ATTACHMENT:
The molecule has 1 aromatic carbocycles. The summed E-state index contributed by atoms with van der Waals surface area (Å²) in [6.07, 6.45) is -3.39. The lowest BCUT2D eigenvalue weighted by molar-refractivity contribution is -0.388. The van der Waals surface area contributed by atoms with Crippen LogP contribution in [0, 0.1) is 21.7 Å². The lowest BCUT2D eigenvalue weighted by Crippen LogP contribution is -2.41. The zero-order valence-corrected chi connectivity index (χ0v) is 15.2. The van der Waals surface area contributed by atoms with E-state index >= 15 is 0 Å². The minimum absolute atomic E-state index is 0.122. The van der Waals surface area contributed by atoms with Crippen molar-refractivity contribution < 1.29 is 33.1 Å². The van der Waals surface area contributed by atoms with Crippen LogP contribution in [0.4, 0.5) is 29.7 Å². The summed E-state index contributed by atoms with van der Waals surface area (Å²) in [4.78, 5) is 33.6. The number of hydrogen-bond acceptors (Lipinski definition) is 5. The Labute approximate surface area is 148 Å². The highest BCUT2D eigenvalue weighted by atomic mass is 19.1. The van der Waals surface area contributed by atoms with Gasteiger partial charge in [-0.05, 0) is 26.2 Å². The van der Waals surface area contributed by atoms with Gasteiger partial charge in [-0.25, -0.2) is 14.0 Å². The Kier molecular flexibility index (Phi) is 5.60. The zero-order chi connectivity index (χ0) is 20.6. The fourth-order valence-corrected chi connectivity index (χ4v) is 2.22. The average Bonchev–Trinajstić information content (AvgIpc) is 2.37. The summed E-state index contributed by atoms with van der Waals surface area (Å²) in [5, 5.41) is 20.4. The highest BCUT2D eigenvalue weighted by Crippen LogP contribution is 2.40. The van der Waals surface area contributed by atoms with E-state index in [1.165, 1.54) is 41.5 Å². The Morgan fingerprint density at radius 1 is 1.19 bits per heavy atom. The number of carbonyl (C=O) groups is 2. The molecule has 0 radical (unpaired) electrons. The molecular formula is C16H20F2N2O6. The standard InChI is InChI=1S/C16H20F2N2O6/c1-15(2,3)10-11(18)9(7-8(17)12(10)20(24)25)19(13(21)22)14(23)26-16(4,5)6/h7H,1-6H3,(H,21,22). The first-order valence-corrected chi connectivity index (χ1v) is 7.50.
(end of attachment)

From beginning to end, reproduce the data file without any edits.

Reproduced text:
The molecule has 1 aromatic carbocycles. The summed E-state index contributed by atoms with van der Waals surface area (Å²) in [6.07, 6.45) is -3.39. The lowest BCUT2D eigenvalue weighted by molar-refractivity contribution is -0.388. The van der Waals surface area contributed by atoms with Crippen LogP contribution in [0, 0.1) is 21.7 Å². The lowest BCUT2D eigenvalue weighted by Crippen LogP contribution is -2.41. The zero-order valence-corrected chi connectivity index (χ0v) is 15.2. The van der Waals surface area contributed by atoms with E-state index >= 15 is 0 Å². The minimum absolute atomic E-state index is 0.122. The van der Waals surface area contributed by atoms with Crippen molar-refractivity contribution < 1.29 is 33.1 Å². The van der Waals surface area contributed by atoms with Crippen LogP contribution in [0.4, 0.5) is 29.7 Å². The summed E-state index contributed by atoms with van der Waals surface area (Å²) in [4.78, 5) is 33.6. The number of hydrogen-bond acceptors (Lipinski definition) is 5. The Labute approximate surface area is 148 Å². The highest BCUT2D eigenvalue weighted by atomic mass is 19.1. The van der Waals surface area contributed by atoms with Gasteiger partial charge in [-0.05, 0) is 26.2 Å². The van der Waals surface area contributed by atoms with Gasteiger partial charge in [-0.25, -0.2) is 14.0 Å². The Kier molecular flexibility index (Phi) is 5.60. The zero-order chi connectivity index (χ0) is 20.6. The fourth-order valence-corrected chi connectivity index (χ4v) is 2.22. The average Bonchev–Trinajstić information content (AvgIpc) is 2.37. The summed E-state index contributed by atoms with van der Waals surface area (Å²) in [5, 5.41) is 20.4. The highest BCUT2D eigenvalue weighted by Crippen LogP contribution is 2.40. The van der Waals surface area contributed by atoms with E-state index in [1.165, 1.54) is 41.5 Å². The Morgan fingerprint density at radius 1 is 1.19 bits per heavy atom. The number of carbonyl (C=O) groups is 2. The molecule has 0 radical (unpaired) electrons. The molecular formula is C16H20F2N2O6. The standard InChI is InChI=1S/C16H20F2N2O6/c1-15(2,3)10-11(18)9(7-8(17)12(10)20(24)25)19(13(21)22)14(23)26-16(4,5)6/h7H,1-6H3,(H,21,22). The first-order valence-corrected chi connectivity index (χ1v) is 7.50.